Bill will be charged to an individual’s local telephone company which can be set up by calling the hotline 1-888-664-7839.
Prepaid Collect Calls
An individual can set up an account by calling ICSolutions at 1-888-506-8407 or by going to their website. Once successfully set up, the individual may call 702-262-6140 to leave a 30-second voicemail to an inmate for a charge of $1.00.
Inmate Debit Account Calling
This option enables the inmate to purchase call time via the inmate store, which will bill the telephone calls service to the inmate’s trust fund.
How to contact the Nevada Department of Corrections?
The following are the contact information for the Nevada Department of Corrections:
Primary Mailing Address:
Nevada Department of Corrections
5500 Synder Avenue, Bldg. 17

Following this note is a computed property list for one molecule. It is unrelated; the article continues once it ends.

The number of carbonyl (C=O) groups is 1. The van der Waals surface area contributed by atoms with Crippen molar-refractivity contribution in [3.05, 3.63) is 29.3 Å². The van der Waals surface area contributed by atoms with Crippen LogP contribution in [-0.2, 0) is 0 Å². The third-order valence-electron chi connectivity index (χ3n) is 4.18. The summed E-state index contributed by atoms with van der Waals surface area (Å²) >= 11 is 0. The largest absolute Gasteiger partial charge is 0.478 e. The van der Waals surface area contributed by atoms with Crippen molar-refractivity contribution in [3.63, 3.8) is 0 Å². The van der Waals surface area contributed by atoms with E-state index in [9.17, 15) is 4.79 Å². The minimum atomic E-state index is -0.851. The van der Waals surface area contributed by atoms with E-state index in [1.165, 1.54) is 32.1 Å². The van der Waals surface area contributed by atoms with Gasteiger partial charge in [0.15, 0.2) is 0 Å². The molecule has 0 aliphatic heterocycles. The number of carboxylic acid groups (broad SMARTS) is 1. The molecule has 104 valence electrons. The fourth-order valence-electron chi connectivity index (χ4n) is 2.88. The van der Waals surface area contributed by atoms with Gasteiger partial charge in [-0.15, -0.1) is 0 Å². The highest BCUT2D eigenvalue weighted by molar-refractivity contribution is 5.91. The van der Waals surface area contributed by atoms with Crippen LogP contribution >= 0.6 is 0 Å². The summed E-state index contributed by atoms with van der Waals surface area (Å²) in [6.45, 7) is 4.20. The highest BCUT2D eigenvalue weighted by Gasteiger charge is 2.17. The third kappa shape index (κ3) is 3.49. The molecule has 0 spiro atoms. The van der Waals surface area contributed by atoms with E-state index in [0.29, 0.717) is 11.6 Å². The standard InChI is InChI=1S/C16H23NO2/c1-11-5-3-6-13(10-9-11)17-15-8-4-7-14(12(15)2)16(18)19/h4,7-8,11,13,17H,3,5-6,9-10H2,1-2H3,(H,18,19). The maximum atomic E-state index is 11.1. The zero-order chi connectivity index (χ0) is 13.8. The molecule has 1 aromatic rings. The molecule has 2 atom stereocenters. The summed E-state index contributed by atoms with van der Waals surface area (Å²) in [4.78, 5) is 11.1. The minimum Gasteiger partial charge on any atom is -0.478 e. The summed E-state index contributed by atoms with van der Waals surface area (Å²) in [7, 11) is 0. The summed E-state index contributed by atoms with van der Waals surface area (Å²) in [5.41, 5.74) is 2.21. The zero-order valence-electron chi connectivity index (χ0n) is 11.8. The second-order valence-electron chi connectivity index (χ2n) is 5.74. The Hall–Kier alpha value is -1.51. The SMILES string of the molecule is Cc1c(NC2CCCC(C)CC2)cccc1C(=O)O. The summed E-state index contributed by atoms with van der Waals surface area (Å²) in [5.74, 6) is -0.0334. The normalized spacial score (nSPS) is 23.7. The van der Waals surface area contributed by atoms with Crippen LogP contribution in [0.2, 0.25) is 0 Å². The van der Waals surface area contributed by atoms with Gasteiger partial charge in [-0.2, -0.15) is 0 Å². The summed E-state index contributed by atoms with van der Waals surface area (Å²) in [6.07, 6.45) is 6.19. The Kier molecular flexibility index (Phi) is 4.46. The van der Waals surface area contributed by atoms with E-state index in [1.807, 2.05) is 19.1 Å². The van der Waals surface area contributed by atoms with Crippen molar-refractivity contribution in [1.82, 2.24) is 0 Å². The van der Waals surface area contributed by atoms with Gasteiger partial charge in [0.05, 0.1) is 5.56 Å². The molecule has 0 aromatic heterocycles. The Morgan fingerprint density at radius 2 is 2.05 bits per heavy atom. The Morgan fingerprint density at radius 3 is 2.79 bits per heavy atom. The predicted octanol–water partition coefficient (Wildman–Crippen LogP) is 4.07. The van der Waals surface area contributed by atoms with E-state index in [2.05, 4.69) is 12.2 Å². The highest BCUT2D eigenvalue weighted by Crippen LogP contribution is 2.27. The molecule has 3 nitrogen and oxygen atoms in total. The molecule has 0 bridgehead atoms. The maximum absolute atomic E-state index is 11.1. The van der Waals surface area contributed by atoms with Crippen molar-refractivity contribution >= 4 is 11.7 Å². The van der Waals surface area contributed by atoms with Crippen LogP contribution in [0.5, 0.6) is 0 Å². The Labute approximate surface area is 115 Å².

P.O. Box 7011
Carson City, Nevada 89702
5500 Synder Avenue, Bldg. 17
Carson City, Nevada 89701
Casa Grande Transitional Housing
3955 W. Russell Road
Las Vegas, NV 89118-2316
Phone (Administration): 725-216-6000
Fax (Administration): 725-977-6110
Phone (Personnel Office): 702-486-9914
Fax (Personnel Office): 702-486-9974
How do you find out the release date of an inmate in Nevada?
The Inmate Search tool provided on the NDOC website may help individuals to obtain records of an inmate which includes the release date of the prisoners, custody status, and more. However, if the information is unable to be retrieved, individuals may opt to call the Public Information Office of the Nevada Department of Corrections to further their request for inmate records.
Can I send a care package to an inmate in Nevada?